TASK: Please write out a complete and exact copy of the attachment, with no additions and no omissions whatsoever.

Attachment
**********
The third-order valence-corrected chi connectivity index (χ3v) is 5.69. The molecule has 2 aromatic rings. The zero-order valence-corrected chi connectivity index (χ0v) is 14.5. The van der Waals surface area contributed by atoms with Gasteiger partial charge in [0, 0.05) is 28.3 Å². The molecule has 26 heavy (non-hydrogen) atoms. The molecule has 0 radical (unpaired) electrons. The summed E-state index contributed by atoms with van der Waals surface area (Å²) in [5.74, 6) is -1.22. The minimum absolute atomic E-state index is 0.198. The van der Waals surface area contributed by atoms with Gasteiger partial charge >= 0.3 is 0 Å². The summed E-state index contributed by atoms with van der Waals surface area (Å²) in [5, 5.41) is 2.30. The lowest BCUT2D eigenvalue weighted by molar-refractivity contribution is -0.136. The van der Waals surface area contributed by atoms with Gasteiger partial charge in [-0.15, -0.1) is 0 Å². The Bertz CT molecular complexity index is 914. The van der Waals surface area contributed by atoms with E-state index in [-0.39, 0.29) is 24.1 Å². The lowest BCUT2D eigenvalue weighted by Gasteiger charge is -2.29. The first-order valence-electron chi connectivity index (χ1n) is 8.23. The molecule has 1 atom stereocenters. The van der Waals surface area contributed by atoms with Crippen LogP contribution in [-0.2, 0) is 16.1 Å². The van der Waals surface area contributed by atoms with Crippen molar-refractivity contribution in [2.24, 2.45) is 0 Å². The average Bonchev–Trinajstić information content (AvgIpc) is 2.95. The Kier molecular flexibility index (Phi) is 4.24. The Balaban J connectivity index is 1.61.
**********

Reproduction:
The third-order valence-corrected chi connectivity index (χ3v) is 5.69. The molecule has 2 aromatic rings. The zero-order valence-corrected chi connectivity index (χ0v) is 14.5. The van der Waals surface area contributed by atoms with Gasteiger partial charge in [0, 0.05) is 28.3 Å². The molecule has 26 heavy (non-hydrogen) atoms. The molecule has 0 radical (unpaired) electrons. The summed E-state index contributed by atoms with van der Waals surface area (Å²) in [5.74, 6) is -1.22. The minimum absolute atomic E-state index is 0.198. The van der Waals surface area contributed by atoms with Gasteiger partial charge >= 0.3 is 0 Å². The summed E-state index contributed by atoms with van der Waals surface area (Å²) in [5, 5.41) is 2.30. The lowest BCUT2D eigenvalue weighted by molar-refractivity contribution is -0.136. The van der Waals surface area contributed by atoms with Gasteiger partial charge in [-0.15, -0.1) is 0 Å². The Bertz CT molecular complexity index is 914. The van der Waals surface area contributed by atoms with E-state index in [-0.39, 0.29) is 24.1 Å². The lowest BCUT2D eigenvalue weighted by Gasteiger charge is -2.29. The first-order valence-electron chi connectivity index (χ1n) is 8.23. The molecule has 1 atom stereocenters. The van der Waals surface area contributed by atoms with Crippen LogP contribution in [-0.2, 0) is 16.1 Å². The van der Waals surface area contributed by atoms with Crippen molar-refractivity contribution in [2.24, 2.45) is 0 Å². The average Bonchev–Trinajstić information content (AvgIpc) is 2.95. The Kier molecular flexibility index (Phi) is 4.24. The Balaban J connectivity index is 1.61.